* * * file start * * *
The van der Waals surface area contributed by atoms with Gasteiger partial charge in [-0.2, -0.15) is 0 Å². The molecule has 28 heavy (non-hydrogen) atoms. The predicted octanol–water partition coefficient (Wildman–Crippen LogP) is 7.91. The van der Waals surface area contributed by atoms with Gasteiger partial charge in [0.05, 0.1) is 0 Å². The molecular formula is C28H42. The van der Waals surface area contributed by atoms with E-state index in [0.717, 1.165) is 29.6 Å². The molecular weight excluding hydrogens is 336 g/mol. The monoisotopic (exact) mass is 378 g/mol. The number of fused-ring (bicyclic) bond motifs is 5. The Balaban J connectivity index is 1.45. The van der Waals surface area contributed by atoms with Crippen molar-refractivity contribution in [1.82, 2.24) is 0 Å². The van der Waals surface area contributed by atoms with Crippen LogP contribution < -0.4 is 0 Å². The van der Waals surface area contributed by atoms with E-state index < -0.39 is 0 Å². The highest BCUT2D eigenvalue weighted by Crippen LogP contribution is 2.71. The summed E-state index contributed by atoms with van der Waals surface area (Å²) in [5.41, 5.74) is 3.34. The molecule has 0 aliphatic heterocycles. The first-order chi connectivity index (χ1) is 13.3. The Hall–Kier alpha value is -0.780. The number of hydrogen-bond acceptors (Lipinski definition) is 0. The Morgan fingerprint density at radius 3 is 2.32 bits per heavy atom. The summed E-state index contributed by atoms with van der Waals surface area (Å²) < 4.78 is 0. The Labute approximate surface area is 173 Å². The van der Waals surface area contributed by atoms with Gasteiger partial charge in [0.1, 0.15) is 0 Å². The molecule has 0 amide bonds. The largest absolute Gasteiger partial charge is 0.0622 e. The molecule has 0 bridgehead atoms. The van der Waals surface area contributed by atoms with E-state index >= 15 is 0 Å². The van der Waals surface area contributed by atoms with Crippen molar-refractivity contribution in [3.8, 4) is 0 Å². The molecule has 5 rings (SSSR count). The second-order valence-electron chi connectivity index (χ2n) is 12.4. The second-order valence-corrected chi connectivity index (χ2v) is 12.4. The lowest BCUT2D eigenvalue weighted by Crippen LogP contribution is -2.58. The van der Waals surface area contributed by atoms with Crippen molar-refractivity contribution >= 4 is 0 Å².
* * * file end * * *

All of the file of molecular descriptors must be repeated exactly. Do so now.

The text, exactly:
The van der Waals surface area contributed by atoms with Gasteiger partial charge in [-0.2, -0.15) is 0 Å². The molecule has 28 heavy (non-hydrogen) atoms. The predicted octanol–water partition coefficient (Wildman–Crippen LogP) is 7.91. The van der Waals surface area contributed by atoms with Gasteiger partial charge in [0.05, 0.1) is 0 Å². The molecular formula is C28H42. The van der Waals surface area contributed by atoms with E-state index in [0.717, 1.165) is 29.6 Å². The molecular weight excluding hydrogens is 336 g/mol. The monoisotopic (exact) mass is 378 g/mol. The number of fused-ring (bicyclic) bond motifs is 5. The Balaban J connectivity index is 1.45. The van der Waals surface area contributed by atoms with Crippen molar-refractivity contribution in [1.82, 2.24) is 0 Å². The van der Waals surface area contributed by atoms with Crippen LogP contribution < -0.4 is 0 Å². The van der Waals surface area contributed by atoms with E-state index < -0.39 is 0 Å². The highest BCUT2D eigenvalue weighted by Crippen LogP contribution is 2.71. The summed E-state index contributed by atoms with van der Waals surface area (Å²) in [5.41, 5.74) is 3.34. The molecule has 0 aliphatic heterocycles. The first-order chi connectivity index (χ1) is 13.3. The Hall–Kier alpha value is -0.780. The number of hydrogen-bond acceptors (Lipinski definition) is 0. The Morgan fingerprint density at radius 3 is 2.32 bits per heavy atom. The summed E-state index contributed by atoms with van der Waals surface area (Å²) < 4.78 is 0. The Labute approximate surface area is 173 Å². The van der Waals surface area contributed by atoms with Gasteiger partial charge in [0.1, 0.15) is 0 Å². The molecule has 0 amide bonds. The largest absolute Gasteiger partial charge is 0.0622 e. The molecule has 0 bridgehead atoms. The van der Waals surface area contributed by atoms with E-state index >= 15 is 0 Å². The van der Waals surface area contributed by atoms with Crippen molar-refractivity contribution in [3.8, 4) is 0 Å². The molecule has 5 rings (SSSR count). The second-order valence-electron chi connectivity index (χ2n) is 12.4. The second-order valence-corrected chi connectivity index (χ2v) is 12.4. The lowest BCUT2D eigenvalue weighted by Crippen LogP contribution is -2.58. The van der Waals surface area contributed by atoms with Crippen molar-refractivity contribution >= 4 is 0 Å².